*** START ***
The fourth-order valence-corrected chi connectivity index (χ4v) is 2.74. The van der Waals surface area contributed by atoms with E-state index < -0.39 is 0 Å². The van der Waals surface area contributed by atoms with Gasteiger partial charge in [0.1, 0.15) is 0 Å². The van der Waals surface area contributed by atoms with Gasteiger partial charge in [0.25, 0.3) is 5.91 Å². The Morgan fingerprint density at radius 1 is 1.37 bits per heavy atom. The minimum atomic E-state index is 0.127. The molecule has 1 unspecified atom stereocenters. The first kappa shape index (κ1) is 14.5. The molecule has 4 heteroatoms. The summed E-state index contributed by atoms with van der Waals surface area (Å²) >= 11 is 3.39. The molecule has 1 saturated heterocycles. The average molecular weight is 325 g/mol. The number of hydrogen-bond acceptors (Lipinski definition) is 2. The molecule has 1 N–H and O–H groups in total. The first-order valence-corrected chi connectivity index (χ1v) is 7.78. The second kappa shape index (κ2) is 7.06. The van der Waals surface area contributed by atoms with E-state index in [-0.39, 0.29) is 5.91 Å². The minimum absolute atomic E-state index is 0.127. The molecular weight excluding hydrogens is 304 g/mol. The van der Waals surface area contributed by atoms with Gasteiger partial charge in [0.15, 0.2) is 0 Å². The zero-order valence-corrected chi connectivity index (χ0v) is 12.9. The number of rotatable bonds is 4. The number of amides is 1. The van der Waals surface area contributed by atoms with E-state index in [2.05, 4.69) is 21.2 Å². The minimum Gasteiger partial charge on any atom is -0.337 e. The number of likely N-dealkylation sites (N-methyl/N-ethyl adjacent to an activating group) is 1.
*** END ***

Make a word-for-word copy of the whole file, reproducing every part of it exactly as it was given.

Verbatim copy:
The fourth-order valence-corrected chi connectivity index (χ4v) is 2.74. The van der Waals surface area contributed by atoms with E-state index < -0.39 is 0 Å². The van der Waals surface area contributed by atoms with Gasteiger partial charge in [0.1, 0.15) is 0 Å². The van der Waals surface area contributed by atoms with Gasteiger partial charge in [0.25, 0.3) is 5.91 Å². The Morgan fingerprint density at radius 1 is 1.37 bits per heavy atom. The minimum atomic E-state index is 0.127. The molecule has 1 unspecified atom stereocenters. The first kappa shape index (κ1) is 14.5. The molecule has 4 heteroatoms. The summed E-state index contributed by atoms with van der Waals surface area (Å²) >= 11 is 3.39. The molecule has 1 saturated heterocycles. The average molecular weight is 325 g/mol. The number of hydrogen-bond acceptors (Lipinski definition) is 2. The molecule has 1 N–H and O–H groups in total. The first-order valence-corrected chi connectivity index (χ1v) is 7.78. The second kappa shape index (κ2) is 7.06. The van der Waals surface area contributed by atoms with E-state index in [-0.39, 0.29) is 5.91 Å². The minimum absolute atomic E-state index is 0.127. The molecular weight excluding hydrogens is 304 g/mol. The van der Waals surface area contributed by atoms with Gasteiger partial charge in [0.15, 0.2) is 0 Å². The zero-order valence-corrected chi connectivity index (χ0v) is 12.9. The number of rotatable bonds is 4. The number of amides is 1. The van der Waals surface area contributed by atoms with E-state index in [2.05, 4.69) is 21.2 Å². The minimum Gasteiger partial charge on any atom is -0.337 e. The number of likely N-dealkylation sites (N-methyl/N-ethyl adjacent to an activating group) is 1.